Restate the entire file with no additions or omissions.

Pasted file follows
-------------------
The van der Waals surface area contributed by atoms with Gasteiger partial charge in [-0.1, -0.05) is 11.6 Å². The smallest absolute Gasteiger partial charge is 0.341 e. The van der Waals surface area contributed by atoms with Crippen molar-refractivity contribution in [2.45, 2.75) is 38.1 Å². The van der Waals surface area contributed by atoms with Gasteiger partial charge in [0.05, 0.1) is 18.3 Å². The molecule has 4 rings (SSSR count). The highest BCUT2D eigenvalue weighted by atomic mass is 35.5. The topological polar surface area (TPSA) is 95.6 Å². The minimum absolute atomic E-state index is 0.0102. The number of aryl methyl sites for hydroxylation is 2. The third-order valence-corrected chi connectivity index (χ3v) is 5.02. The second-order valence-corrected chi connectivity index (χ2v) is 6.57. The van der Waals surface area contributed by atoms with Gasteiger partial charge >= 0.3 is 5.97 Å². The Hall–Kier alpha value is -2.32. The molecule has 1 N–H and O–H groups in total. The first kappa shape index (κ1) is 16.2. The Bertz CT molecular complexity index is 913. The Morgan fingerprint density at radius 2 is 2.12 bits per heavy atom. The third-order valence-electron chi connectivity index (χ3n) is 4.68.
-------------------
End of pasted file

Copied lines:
The van der Waals surface area contributed by atoms with Gasteiger partial charge in [-0.1, -0.05) is 11.6 Å². The smallest absolute Gasteiger partial charge is 0.341 e. The van der Waals surface area contributed by atoms with Crippen molar-refractivity contribution in [2.45, 2.75) is 38.1 Å². The van der Waals surface area contributed by atoms with Gasteiger partial charge in [0.05, 0.1) is 18.3 Å². The molecule has 4 rings (SSSR count). The highest BCUT2D eigenvalue weighted by atomic mass is 35.5. The topological polar surface area (TPSA) is 95.6 Å². The minimum absolute atomic E-state index is 0.0102. The number of aryl methyl sites for hydroxylation is 2. The third-order valence-corrected chi connectivity index (χ3v) is 5.02. The second-order valence-corrected chi connectivity index (χ2v) is 6.57. The van der Waals surface area contributed by atoms with Gasteiger partial charge >= 0.3 is 5.97 Å². The Hall–Kier alpha value is -2.32. The molecule has 1 N–H and O–H groups in total. The first kappa shape index (κ1) is 16.2. The Bertz CT molecular complexity index is 913. The Morgan fingerprint density at radius 2 is 2.12 bits per heavy atom. The third-order valence-electron chi connectivity index (χ3n) is 4.68.